An MSCV-Based shRNA Expression Vector for Mouse Hematopoietic Cells

At Cellecta, we have relied primarily on lentiviral vectors to develop our RNAi genetic screening technology. The broad tropism of lentivirus-based plasmids packaged into VSV-g pseudotyped viral particles provides a very convenient vector system to introduce and stably express shRNA expression constructs or constructs expressing small proteins, peptides, or other biological molecules into virtually any mammalian cell line. Unlike with most retroviruses, cells do not need to be dividing take up a lentivirus, and unlike adenoviruses, the lentiviral expression construct integrates into the cell's genomic DNA so it is stably passed onto progeny allowing long term studies over several cell passages. Also, in contrast with advenoviral vectors, lentiviral plasmids can be easily engineered allowing construction of complex pooled libraries such as those we use for RNAi screening.

However, there are some cells for which lentiviral vectors seem to work poorly. In particular, mouse hematopoietic cells appear to sometimes shut down expression of lentiviral constructs. We have found this anecdotally based on feedback from researchers using our system, and it has been noted in published literature. To address this, we looked into developing a more effective vector for stable shRNA expression in these types of cells.

We adapted a murine stem cell viral (MSCV) plasmid with our shRNA cloning cassette, which incorporates the U6 promoter to drive hairpin expression. As with our standard lentiviral constructs, the MSCV shRNA vector constitutively expresses a fluorescent protein marker (tagRFP) and puromycin antibiotic selection gene on a single transcript separated by a 2A self-cleaving peptide. These features enable easy assessment of infection rates and selection for transduced shRNA-expressing cells.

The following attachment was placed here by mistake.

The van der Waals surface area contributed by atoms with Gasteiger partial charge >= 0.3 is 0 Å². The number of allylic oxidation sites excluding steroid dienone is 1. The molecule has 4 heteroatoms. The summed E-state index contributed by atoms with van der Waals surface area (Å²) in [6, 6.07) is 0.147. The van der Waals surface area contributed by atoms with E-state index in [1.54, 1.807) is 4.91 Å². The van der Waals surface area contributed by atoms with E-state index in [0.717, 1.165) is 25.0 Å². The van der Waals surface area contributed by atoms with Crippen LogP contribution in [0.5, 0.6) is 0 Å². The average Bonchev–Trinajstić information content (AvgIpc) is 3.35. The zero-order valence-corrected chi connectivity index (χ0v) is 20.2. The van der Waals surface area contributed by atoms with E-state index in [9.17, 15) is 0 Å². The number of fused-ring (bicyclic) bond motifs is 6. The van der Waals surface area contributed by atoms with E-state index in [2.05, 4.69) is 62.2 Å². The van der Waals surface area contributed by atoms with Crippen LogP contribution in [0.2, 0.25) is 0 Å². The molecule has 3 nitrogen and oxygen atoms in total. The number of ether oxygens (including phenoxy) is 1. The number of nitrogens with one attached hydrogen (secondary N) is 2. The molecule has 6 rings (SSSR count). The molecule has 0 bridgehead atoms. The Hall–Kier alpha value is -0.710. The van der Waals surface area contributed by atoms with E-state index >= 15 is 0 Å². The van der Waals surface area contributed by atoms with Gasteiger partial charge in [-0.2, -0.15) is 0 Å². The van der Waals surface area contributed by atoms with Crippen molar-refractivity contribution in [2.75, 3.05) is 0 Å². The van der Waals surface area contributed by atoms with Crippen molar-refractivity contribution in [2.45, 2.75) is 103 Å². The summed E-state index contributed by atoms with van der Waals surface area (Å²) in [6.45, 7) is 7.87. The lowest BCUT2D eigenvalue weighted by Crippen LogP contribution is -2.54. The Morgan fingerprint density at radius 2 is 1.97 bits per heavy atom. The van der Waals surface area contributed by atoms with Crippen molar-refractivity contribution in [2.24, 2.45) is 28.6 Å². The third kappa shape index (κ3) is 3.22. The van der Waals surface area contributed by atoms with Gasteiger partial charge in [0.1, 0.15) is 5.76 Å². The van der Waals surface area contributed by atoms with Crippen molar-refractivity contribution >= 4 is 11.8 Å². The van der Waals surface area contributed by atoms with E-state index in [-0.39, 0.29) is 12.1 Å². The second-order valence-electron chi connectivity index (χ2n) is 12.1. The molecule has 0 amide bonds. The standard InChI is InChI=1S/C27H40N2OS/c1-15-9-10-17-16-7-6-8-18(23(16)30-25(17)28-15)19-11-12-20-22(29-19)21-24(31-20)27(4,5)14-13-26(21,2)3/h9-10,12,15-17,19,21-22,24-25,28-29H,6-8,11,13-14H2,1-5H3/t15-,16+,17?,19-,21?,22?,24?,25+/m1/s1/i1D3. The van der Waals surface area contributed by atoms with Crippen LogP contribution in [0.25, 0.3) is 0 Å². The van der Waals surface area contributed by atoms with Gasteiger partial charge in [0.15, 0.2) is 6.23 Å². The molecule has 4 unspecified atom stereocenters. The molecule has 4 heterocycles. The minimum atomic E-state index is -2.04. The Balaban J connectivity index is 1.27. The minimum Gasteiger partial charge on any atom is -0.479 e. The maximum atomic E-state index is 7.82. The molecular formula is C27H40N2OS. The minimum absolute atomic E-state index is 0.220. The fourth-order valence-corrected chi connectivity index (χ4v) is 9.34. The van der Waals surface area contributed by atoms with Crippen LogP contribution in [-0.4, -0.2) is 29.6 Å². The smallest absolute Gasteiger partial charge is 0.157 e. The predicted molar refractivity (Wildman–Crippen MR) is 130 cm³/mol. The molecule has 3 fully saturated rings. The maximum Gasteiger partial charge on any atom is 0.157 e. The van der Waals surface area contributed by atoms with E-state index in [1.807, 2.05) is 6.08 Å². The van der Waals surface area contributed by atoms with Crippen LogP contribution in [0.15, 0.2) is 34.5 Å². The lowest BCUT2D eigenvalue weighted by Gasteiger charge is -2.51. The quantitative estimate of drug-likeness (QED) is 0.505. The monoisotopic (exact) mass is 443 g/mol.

University of Pennsylvania uses Cellecta pMSCV-U6-sh-UbiC-TagRFP-2A-Puro vector system

To test knockdown, we cloned an shRNA known to effectively knock down mouse p53 into the MSCV plasmid. Vikram Paralkar in Mitch Weiss's lab at the Children's Hospital of Philadelphia tested the effectiveness of the construct in erythroid progenitor cells extracted from day 14.5 CD-1 mouse embryo fetal livers. The erythroid progenitors were infected with the MSCV-p53 construct, as well a control construct that did not contain the p53 sequence, packaged in viral particles. A multiplicity of infection (MOI) of virus to cells was used such that approximately 90% of the cells were transduced. Then, after 48 hours, the cells were harvested and RT-PCR was used to assess the expression level of the p53 target gene. The results below show that at least 75% knockdown of the p53 target transcript was obtained.

University of Pennsylvania shows shRNA knockdown of p53 in mouse hematopoietic cells using MSCV vector system

The results indicate that this MSCV vector provides an effective alternative for shRNA expression in mouse hematopoietic cells where lentivirus infection is problematic. The efficiency levels of cloning and transduction with the MSCV vector appear to be sufficient to enable construction and screening with complex pooled shRNA libraries as effectively as with our standard lentiviral system.

Leave a comment

Comments will be approved before showing up.

Also in Cellecta Blog & News

Inducible Cas9 Expression in a Single Lentiviral Vector

Introducing Inducible Cas9 Expression in a Single Lentiviral Vector to make cells capable of high Cas9 expression for a limited time during which CRISPR-mediated targeted rearrangements can occur, and then shut off Cas9 expression for downstream assays with the modified cells.
Read More
Insertion of 10X Genomics' Capture Sequences Does Not Affect HEAT-Tracr sgRNA Efficacy

Perturb-Seq or CROP-Seq screens make use of single-cell RNA-Sequencing in conjunction with a pooled CRISPR library to identify transcriptional changes and, by implication, activation or deactivation of cellular pathways related to phenotypic changes produced by specific sgRNA-mediated gene knockouts.
Read More
Core Population of Cancer Stem Cells Mediates Therapeutic Resistance in Tumors

Researchers at MD Anderson Cancer Center recently used a Cellecta CloneTracker Barcode Library to label patient-derived xenograft (PDX) cells and establish a stable population of aggressive tumorigenic cells with a specific set of barcodes. With this population of barcoded tumorigenic clones, the investigators...
Read More